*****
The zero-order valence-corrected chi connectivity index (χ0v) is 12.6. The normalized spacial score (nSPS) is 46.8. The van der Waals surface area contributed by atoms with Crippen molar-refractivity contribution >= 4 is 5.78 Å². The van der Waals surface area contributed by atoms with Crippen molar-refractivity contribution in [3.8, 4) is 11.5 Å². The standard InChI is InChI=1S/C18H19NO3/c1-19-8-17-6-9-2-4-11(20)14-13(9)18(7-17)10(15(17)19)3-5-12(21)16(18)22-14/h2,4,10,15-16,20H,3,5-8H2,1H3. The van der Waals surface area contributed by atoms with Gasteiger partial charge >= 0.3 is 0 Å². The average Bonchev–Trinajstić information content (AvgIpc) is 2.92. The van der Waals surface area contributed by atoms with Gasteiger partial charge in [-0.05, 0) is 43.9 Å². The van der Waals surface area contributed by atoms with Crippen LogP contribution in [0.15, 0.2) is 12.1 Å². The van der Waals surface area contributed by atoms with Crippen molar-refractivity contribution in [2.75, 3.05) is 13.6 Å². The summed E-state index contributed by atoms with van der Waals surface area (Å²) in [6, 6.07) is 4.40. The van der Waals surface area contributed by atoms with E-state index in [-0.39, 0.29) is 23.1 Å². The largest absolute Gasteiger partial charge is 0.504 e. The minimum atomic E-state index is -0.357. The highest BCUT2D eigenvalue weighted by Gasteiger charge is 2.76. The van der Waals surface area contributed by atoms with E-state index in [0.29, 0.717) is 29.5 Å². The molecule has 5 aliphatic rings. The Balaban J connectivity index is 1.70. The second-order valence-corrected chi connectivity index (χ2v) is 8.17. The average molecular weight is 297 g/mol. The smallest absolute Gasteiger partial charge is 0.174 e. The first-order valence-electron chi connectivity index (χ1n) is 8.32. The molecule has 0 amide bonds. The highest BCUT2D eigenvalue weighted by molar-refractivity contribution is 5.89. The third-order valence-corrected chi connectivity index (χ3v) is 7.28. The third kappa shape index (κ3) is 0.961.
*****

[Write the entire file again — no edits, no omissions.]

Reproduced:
The zero-order valence-corrected chi connectivity index (χ0v) is 12.6. The normalized spacial score (nSPS) is 46.8. The van der Waals surface area contributed by atoms with Crippen molar-refractivity contribution >= 4 is 5.78 Å². The van der Waals surface area contributed by atoms with Crippen molar-refractivity contribution in [3.8, 4) is 11.5 Å². The standard InChI is InChI=1S/C18H19NO3/c1-19-8-17-6-9-2-4-11(20)14-13(9)18(7-17)10(15(17)19)3-5-12(21)16(18)22-14/h2,4,10,15-16,20H,3,5-8H2,1H3. The van der Waals surface area contributed by atoms with Gasteiger partial charge >= 0.3 is 0 Å². The average Bonchev–Trinajstić information content (AvgIpc) is 2.92. The van der Waals surface area contributed by atoms with Gasteiger partial charge in [-0.05, 0) is 43.9 Å². The van der Waals surface area contributed by atoms with Crippen LogP contribution in [0.15, 0.2) is 12.1 Å². The van der Waals surface area contributed by atoms with Crippen molar-refractivity contribution in [2.75, 3.05) is 13.6 Å². The summed E-state index contributed by atoms with van der Waals surface area (Å²) in [6, 6.07) is 4.40. The van der Waals surface area contributed by atoms with E-state index in [-0.39, 0.29) is 23.1 Å². The largest absolute Gasteiger partial charge is 0.504 e. The minimum atomic E-state index is -0.357. The highest BCUT2D eigenvalue weighted by Gasteiger charge is 2.76. The van der Waals surface area contributed by atoms with E-state index in [0.29, 0.717) is 29.5 Å². The molecule has 5 aliphatic rings. The Balaban J connectivity index is 1.70. The second-order valence-corrected chi connectivity index (χ2v) is 8.17. The average molecular weight is 297 g/mol. The smallest absolute Gasteiger partial charge is 0.174 e. The first-order valence-electron chi connectivity index (χ1n) is 8.32. The molecule has 0 amide bonds. The highest BCUT2D eigenvalue weighted by molar-refractivity contribution is 5.89. The third-order valence-corrected chi connectivity index (χ3v) is 7.28. The third kappa shape index (κ3) is 0.961.